Phoenix Movie Bears Create Community Through Love of Film and Inclusion
If you like going out to movies on Wednesday night and need a group of friends, the Phoenix Movie Bears are ready and willing to join you in the fold. Originally founded as a social group for gay men who identify as bears, PMB has expanded its reach over the past five years to include everyone who's LGBT friendly.
Heather Hoch Joshua Hastings speaks about creating a community outside of bars with the Phoenix Movie Bears.
Founder Josh Hastings spoke to Jackalope Ranch about five years of Movie Bears, a big Halloween anniversary bash, and how the organizers got their groove back through kind words from the community.
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In 2008, Joshua Hastings got the idea to bring a movie bears group to Phoenix after being involved with a similar organization in Seattle and searching for more bear buddies in Phoenix. While it began as a bear-specific group, Hastings says there are a myriad of reasons the group opened up to anyone looking to enjoy and discuss film in a group of open-minded individuals as a more wholesome alternative to meeting people in bars. It's not just about increasing attendance for Hastings.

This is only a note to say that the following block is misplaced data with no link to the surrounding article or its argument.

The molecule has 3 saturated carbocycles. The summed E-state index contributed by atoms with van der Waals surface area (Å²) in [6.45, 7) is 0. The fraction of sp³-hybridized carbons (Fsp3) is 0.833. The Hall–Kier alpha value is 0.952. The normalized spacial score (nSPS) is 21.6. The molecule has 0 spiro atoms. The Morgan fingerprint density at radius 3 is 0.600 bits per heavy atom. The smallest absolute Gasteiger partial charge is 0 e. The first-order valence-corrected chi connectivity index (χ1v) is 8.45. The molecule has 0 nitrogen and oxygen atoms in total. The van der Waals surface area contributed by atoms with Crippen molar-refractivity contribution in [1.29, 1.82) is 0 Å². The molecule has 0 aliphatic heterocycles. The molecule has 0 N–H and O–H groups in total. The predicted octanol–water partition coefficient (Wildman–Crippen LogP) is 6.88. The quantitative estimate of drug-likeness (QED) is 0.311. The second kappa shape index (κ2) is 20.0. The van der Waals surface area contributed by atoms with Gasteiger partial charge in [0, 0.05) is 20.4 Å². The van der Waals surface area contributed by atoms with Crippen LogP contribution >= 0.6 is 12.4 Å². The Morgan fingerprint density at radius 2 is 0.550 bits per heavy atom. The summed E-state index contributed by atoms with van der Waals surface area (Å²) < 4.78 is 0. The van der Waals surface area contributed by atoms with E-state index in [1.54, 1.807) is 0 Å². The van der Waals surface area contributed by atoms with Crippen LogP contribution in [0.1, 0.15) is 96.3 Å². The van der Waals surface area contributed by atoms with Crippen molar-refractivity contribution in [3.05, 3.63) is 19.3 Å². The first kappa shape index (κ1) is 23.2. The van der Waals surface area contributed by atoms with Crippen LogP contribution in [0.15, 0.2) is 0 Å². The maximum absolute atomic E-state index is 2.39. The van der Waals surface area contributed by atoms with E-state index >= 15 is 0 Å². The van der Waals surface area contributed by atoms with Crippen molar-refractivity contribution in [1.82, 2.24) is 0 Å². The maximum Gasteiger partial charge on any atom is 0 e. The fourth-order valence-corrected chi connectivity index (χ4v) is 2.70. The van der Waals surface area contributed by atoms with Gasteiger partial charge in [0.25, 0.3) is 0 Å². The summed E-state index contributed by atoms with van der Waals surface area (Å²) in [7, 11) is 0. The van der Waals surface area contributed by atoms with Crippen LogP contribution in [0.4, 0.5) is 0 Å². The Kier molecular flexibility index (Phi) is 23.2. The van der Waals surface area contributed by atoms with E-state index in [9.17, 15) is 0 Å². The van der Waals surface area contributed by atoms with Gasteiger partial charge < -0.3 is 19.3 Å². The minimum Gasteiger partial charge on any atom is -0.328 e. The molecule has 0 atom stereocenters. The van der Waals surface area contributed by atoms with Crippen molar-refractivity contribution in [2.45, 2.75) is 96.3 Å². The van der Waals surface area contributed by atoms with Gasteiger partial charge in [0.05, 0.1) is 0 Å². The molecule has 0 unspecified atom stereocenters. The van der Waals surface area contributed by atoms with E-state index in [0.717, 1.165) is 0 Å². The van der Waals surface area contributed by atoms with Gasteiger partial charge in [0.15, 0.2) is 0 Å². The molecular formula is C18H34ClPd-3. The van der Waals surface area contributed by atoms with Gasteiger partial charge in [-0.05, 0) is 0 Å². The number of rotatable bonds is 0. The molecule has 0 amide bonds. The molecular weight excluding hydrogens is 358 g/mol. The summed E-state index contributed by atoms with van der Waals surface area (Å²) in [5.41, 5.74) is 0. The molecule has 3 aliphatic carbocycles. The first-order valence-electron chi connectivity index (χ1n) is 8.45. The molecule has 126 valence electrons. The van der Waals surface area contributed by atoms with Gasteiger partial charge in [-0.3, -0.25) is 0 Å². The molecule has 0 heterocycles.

"It's like if you have a party with all your girlfriends and that's it," he says. "Well it's fun, but if you invited some boys over it'd probably be much more fun -- then you invite your gay friends and everyone and then you get a really great mixture."
While attendance varies and began with just two people, Hasting says adopting an inclusive attitude has helped keep attendance per event at around 20 people and made the events more fun. Through special advanced screenings that are free for movie bears members, exclusive premiers, elaborate film-themed parties and simple dinner movie discussions, Hastings ensures the group has a little something for everyone, regardless of their financial situation. He also says the group has seen a rise in female and straight male members.
"As much as I have embraced the bear community, I don't think the community can sustain the group by itself," he says.
Despite opening the group up to everyone, Hastings has encountered many challenges in keeping a weekly movie group going as long as it has. This past year the group went on a brief organizational hiatus to regroup and figure out how they plan on moving forward. Hastings says he used this down time to take in account what the group wants in terms of scheduling, screening and special events. While on break, Hastings said he received an e-mail from a gay couple with children that made him realize just why Phoenix needs events like this.
"They wanted to thank us for maintaining the group so they had an outlet that they could do as a couple or even bring their kids," he explains. "They felt that the LGBT community kind of only catered to bar-type events so it really helped them."